Prince George's voters favor, no wait, oppose casino

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Local,Maryland,Ben Giles

Public support for Prince George’s County Executive Rushern Baker’s proposed $1 billion casino is either growing or waning, depending on which opinion poll you read.

A poll conducted over the weekend by Annapolis-based OpinionWorks found that those in support of bringing a Las Vegas-style casino to the National Harbor outnumber the opposition by 2-to-1.

Commissioned by the Washington D.C. Building Trades Council, the poll even highlights a 52 percent approval rating for the casino plan among church-going voters – only 35 percent of whom oppose gambling coming to Prince George’s.

“There is strong support for a world-class resort casino in Prince George’s County, and we believe that County Executive Baker’s proposal for National Harbor is the right concept to fulfill that vision,” said Vance T. Ayres, treasurer of the D.C. Building Trades Council.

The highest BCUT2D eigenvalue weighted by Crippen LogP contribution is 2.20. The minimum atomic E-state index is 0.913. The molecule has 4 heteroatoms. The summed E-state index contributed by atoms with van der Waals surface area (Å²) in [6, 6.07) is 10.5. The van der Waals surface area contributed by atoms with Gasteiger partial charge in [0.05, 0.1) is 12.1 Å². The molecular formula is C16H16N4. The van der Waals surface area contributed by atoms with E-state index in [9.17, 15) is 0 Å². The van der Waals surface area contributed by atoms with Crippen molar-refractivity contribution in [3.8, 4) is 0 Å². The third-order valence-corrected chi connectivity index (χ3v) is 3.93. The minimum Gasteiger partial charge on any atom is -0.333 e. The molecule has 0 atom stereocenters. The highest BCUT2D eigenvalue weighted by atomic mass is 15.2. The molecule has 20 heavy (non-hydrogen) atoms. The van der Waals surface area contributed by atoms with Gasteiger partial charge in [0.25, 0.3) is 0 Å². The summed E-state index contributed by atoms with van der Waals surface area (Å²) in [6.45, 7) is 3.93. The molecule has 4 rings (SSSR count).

But another poll, conducted by American University professor Frank DuBois shortly before Baker revealed his casino plans, found that voters overwhelmingly oppose legalizing gambling in Prince George’s.

Of the 500 respondents, 61 percent don’t want gambling to come to the county, and 65 percent say they believe a casino would increase crime and harm the counties residents, according to DuBois. The poll was commissioned by Family Faith Future, a county-based religious group.

Baker's gamble for a $1 billion casino at National Harbor could bring in roughly $50 million in annual tax revenue for Prince George's — about $29 million in gambling revenue and another $20 million from local property and amusement taxes, according to estimates from his administration.

The county executive is expected to testify before the Senate Budget and Taxation Committee on Wednesday regarding a referendum bill to bring slots to Prince George’s County and allow table games at casinos throughout Maryland.

Regardless of their position on slots, Prince George’s County residents want to vote on the issue, according to the OpinionWorks poll – 92 percent of voters said they want the issue to go to referendum in November.

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